Remember at this time last year when the Eagles had a serious dilemma at the two biggest positions on a football team? They had just fired Chip Kelly so they didn’t have a head coach and combined that with having the most mediocre QB in NFL history (Sam Bradford).
Not exactly a promising outlook, even though we were all happy to see Chip get the boot.
Well, the head coaching search didn’t go as I had hoped and we eventually ended up with Doug Pederson. At this point, the jury is still out on him (in my opinion) as far as how he fared this season.
While the jury is still deliberating on Pederson, they (and by “they” I mean “I”) have come to a verdict on the QB position:
Carson Wentz is “the guy”. He has the “it” that we’ve lacked at this position since McNabb. He is the QB that will become the face of this franchise for at least the next decade.
Wentz has passed all the tests: Leader? Check. Overcome adversity? Check. Shows promise as a passer? Check. Shows promise as a play-maker? Check. Shows learning ability? Check.
Plays hard, never gives up and plays his best at crunch time? Check, check and check.
If you’ve been watching every game this season, he has shown all of the above in one form or another. And what’s most impressive is that he’s done these things while dealing with significant deficiencies elsewhere.
If you have been one of those folks comparing Dak Prescott and Wentz, look at it this way: Prescott is like a kid who was born with a silver spoon in his mouth and into a family with all the nicest things while Wentz was born in a crack house with a bunch of addicts running around like fiends saying “can a get a receiver?!?!?! how ’bout a lineman?!?!?!? a running back?!?!? come on man, gimme something!”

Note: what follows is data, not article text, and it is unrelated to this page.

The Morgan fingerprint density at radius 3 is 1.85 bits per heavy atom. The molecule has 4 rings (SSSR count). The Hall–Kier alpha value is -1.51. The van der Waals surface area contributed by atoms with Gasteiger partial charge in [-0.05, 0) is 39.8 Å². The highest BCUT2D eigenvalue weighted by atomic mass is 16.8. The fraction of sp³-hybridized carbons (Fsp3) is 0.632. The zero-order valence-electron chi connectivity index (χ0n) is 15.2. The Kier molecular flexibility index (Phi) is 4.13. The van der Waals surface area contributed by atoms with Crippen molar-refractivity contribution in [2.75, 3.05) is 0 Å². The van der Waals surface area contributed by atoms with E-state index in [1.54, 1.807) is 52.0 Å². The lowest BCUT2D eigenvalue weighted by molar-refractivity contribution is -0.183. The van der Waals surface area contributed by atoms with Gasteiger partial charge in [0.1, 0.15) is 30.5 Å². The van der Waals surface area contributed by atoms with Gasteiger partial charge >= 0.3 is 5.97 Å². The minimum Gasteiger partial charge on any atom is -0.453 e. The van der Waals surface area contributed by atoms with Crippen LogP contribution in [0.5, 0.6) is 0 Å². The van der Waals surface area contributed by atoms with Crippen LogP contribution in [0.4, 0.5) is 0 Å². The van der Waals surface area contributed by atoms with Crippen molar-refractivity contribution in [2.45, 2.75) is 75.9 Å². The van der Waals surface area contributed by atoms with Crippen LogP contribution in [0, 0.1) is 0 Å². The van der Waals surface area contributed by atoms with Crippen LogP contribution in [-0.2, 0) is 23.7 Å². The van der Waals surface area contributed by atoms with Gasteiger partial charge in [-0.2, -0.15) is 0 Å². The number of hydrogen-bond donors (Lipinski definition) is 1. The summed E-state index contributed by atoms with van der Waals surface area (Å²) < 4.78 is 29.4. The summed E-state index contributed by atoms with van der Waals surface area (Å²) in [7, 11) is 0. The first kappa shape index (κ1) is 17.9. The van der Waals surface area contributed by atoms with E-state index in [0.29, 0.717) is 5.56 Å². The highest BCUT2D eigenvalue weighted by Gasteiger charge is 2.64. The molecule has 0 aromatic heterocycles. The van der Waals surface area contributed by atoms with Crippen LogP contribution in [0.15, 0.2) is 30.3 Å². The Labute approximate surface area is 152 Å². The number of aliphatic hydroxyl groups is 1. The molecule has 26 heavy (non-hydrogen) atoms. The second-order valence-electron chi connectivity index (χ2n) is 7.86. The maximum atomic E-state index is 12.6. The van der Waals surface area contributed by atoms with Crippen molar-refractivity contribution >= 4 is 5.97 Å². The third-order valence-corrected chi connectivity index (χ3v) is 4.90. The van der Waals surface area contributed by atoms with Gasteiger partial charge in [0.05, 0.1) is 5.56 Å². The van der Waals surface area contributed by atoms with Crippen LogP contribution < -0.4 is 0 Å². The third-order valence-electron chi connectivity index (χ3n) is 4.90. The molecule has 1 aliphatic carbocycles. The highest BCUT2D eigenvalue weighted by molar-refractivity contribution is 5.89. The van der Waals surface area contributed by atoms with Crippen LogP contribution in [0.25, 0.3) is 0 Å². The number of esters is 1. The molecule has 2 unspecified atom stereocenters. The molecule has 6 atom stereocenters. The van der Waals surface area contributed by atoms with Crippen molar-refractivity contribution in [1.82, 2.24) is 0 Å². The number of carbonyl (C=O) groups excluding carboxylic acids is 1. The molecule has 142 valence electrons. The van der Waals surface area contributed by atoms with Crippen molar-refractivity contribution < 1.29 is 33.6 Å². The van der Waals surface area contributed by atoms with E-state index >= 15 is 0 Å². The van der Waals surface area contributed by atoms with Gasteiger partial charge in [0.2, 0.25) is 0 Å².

Wentz has dealt with wide receivers who can’t catch, make a play or even help out by giving him a target on broken plays that Wentz extends. Besides the drops, that is the next most saddest thing about the current WRs…when a play breaks down and Wentz extends the play by scrambling in the pocket, these receivers — who have even more time to break free of coverage — do not know to come back to the ball or somehow give him a target to throw to.
He has also dealt with significant instability along the offensive line and a carousel at the running back position. Through all of that, Wentz has seemed to remain mentally unaffected.
And do not underestimate that. Young quarterbacks can be mentally impacted and ultimately ruined when surrounded by inferior talent that leads to them feeling like a chicken trying to escape a pack of hungry wolves all year (think David Carr, though he is the most-used example for what I’m talking about).
Wentz has shown toughness, resiliency and perseverance. His mental makeup is outstanding.
He has dropped some absolute dimes on the field with remarkable accuracy (many of which have been dropped). He has made plays with his feet. He shows command of the offense and has the ability to read defenses and make pre-snap adjustments.
Does he have flaws? Certainly. He has a tendency to throw high at times and be off-target which has led to some bad-looking interceptions. He’s had some brain-farts in the decision-making department and his mechanics could use some work.
However, all of that is correctable with coaching and experience. Even though I still wonder about Pederson as a head coach, I do have confidence in him, Reich and Defilippo to develop and mold Wentz into an elite-level QB.
Yes, I said “elite-level”. The sky is the limit for Wentz and having him means the sky is the limit for this Eagles team over the next decade.
It doesn’t guarantee anything, obviously, but it gives this team something to build around and gives everyone hope. It could take a few years to get this team where it ultimately needs to be, but the biggest and most important piece of the puzzle is now in place.